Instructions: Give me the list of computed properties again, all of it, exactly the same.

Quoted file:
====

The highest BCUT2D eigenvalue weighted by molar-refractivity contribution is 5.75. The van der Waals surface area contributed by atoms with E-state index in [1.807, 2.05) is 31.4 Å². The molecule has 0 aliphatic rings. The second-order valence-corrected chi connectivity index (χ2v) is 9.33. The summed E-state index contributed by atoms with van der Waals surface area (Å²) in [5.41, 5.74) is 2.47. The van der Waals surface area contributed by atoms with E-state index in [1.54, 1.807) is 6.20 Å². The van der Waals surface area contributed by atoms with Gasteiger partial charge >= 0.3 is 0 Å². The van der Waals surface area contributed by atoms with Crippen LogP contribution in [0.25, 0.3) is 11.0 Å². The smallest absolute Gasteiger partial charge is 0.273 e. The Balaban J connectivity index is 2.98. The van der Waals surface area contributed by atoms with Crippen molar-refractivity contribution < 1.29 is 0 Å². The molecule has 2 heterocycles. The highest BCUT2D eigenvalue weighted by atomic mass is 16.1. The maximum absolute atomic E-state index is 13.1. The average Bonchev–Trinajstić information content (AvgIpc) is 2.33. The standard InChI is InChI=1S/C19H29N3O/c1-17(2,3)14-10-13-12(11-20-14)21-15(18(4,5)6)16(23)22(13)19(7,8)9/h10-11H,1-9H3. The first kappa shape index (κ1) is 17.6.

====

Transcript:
The highest BCUT2D eigenvalue weighted by molar-refractivity contribution is 5.75. The van der Waals surface area contributed by atoms with E-state index in [1.807, 2.05) is 31.4 Å². The molecule has 0 aliphatic rings. The second-order valence-corrected chi connectivity index (χ2v) is 9.33. The summed E-state index contributed by atoms with van der Waals surface area (Å²) in [5.41, 5.74) is 2.47. The van der Waals surface area contributed by atoms with E-state index in [1.54, 1.807) is 6.20 Å². The van der Waals surface area contributed by atoms with Gasteiger partial charge >= 0.3 is 0 Å². The van der Waals surface area contributed by atoms with Crippen LogP contribution in [0.25, 0.3) is 11.0 Å². The smallest absolute Gasteiger partial charge is 0.273 e. The Balaban J connectivity index is 2.98. The van der Waals surface area contributed by atoms with Crippen molar-refractivity contribution < 1.29 is 0 Å². The molecule has 2 heterocycles. The highest BCUT2D eigenvalue weighted by atomic mass is 16.1. The maximum absolute atomic E-state index is 13.1. The average Bonchev–Trinajstić information content (AvgIpc) is 2.33. The standard InChI is InChI=1S/C19H29N3O/c1-17(2,3)14-10-13-12(11-20-14)21-15(18(4,5)6)16(23)22(13)19(7,8)9/h10-11H,1-9H3. The first kappa shape index (κ1) is 17.6.